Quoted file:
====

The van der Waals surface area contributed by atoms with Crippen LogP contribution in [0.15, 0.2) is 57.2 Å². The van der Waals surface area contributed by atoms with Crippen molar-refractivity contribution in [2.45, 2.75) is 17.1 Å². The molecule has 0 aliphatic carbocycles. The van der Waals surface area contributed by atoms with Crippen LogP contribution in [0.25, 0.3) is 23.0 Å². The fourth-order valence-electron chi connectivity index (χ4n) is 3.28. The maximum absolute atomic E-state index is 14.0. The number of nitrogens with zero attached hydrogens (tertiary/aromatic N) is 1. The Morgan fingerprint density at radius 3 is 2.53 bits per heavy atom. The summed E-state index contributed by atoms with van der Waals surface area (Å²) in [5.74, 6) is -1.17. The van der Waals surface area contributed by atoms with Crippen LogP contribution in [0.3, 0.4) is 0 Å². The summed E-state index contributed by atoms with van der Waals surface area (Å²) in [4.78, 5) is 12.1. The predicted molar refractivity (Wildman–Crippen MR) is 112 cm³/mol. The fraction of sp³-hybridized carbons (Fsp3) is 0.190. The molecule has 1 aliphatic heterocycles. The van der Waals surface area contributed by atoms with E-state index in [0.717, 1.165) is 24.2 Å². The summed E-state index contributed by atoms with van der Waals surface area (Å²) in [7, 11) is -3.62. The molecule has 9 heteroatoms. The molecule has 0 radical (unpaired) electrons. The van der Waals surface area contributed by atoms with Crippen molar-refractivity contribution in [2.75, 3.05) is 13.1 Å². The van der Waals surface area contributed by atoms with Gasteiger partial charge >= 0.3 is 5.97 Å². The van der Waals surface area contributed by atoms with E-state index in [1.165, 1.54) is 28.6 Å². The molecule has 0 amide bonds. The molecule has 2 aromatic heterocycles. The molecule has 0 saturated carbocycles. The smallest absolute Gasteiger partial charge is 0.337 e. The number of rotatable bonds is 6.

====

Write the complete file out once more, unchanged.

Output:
The van der Waals surface area contributed by atoms with Crippen LogP contribution in [0.15, 0.2) is 57.2 Å². The van der Waals surface area contributed by atoms with Crippen molar-refractivity contribution in [2.45, 2.75) is 17.1 Å². The molecule has 0 aliphatic carbocycles. The van der Waals surface area contributed by atoms with Crippen LogP contribution in [0.25, 0.3) is 23.0 Å². The fourth-order valence-electron chi connectivity index (χ4n) is 3.28. The maximum absolute atomic E-state index is 14.0. The number of nitrogens with zero attached hydrogens (tertiary/aromatic N) is 1. The Morgan fingerprint density at radius 3 is 2.53 bits per heavy atom. The summed E-state index contributed by atoms with van der Waals surface area (Å²) in [5.74, 6) is -1.17. The van der Waals surface area contributed by atoms with Crippen LogP contribution in [0.3, 0.4) is 0 Å². The summed E-state index contributed by atoms with van der Waals surface area (Å²) in [4.78, 5) is 12.1. The predicted molar refractivity (Wildman–Crippen MR) is 112 cm³/mol. The fraction of sp³-hybridized carbons (Fsp3) is 0.190. The molecule has 1 aliphatic heterocycles. The van der Waals surface area contributed by atoms with E-state index in [0.717, 1.165) is 24.2 Å². The summed E-state index contributed by atoms with van der Waals surface area (Å²) in [7, 11) is -3.62. The molecule has 9 heteroatoms. The molecule has 0 radical (unpaired) electrons. The van der Waals surface area contributed by atoms with Crippen molar-refractivity contribution in [2.75, 3.05) is 13.1 Å². The van der Waals surface area contributed by atoms with Gasteiger partial charge >= 0.3 is 5.97 Å². The van der Waals surface area contributed by atoms with E-state index in [1.165, 1.54) is 28.6 Å². The molecule has 0 amide bonds. The molecule has 2 aromatic heterocycles. The molecule has 0 saturated carbocycles. The smallest absolute Gasteiger partial charge is 0.337 e. The number of rotatable bonds is 6.